What happens if the proper certification is not sent or is not available?
If a shipment arrives without the necessary documents and they cannot be obtained from the supplier, the shipment can be rejected and may be ordered to be returned to the supplier. If the paperwork which accompanied plants already in stock is no longer available, these plants may also be removed from sale. That is why it is very important to keep a copy of all of these documents until the plant material that they came with is no longer in inventory.
I am moving to New Mexico from another state, can I bring my personal houseplants with me?
There are no regulations that specifically address the movement of houseplants as part of a move. We do request that you look at each plant carefully and leave behind those that are not healthy, infested with plant pests or diseases.
What is the inspector looking for?
An inspector will want to review the shipping documents for the proper certification depending on the origin of the plants. All plant material shipped from state to state requires an Inspection Certificate with every shipment. Also, there are several quarantines that require additional declarations or types of certification. These include Imported Fire Ant, Japanese Beetle, Pecan Weevil, and Phytopthora ramorum. Certification helps ensure specific shipments are not spreading a new pest in New Mexico. A visual inspection of a percentage of all plant material is also done to look for insects, diseases, weeds or other pests.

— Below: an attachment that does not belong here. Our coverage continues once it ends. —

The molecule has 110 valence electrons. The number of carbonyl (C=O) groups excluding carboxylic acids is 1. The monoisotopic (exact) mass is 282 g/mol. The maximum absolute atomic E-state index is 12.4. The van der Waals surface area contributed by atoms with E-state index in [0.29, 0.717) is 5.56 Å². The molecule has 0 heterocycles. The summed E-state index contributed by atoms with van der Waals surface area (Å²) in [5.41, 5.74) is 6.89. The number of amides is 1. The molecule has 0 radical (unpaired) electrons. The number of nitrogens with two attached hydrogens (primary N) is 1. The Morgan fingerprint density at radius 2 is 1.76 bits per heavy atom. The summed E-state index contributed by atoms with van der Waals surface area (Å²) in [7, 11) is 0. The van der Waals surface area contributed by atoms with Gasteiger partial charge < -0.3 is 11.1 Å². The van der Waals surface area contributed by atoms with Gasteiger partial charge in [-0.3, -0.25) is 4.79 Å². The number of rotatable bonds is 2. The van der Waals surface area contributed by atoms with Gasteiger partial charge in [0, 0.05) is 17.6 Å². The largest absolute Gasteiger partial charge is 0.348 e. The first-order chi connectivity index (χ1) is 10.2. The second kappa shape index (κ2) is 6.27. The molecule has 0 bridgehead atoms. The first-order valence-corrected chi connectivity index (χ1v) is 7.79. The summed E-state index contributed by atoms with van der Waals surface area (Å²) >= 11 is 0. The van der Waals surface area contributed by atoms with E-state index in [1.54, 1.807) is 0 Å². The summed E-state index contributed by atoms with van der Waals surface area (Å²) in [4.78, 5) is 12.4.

What equipment does an inspector normally use to do an inspection?
Inspectors are highly trained and educated individuals with degrees in relevant fields. At a minimum, an inspector will use a hand-lens or loupe to examine plants in order to determine the viability of any insects, eggs or diseases observed. Action is only taken if the pest or pests are alive. Cast skins, or treated and killed insects, eggs or diseases are not actionable unless the overall health of the plant is compromised. An inspector may also carry an aspirator, vials of alcohol, a paintbrush, tweezers and any other supplies which facilitate taking samples of plant pests. These samples will then be submitted to our state entomologist or pathologist for identification.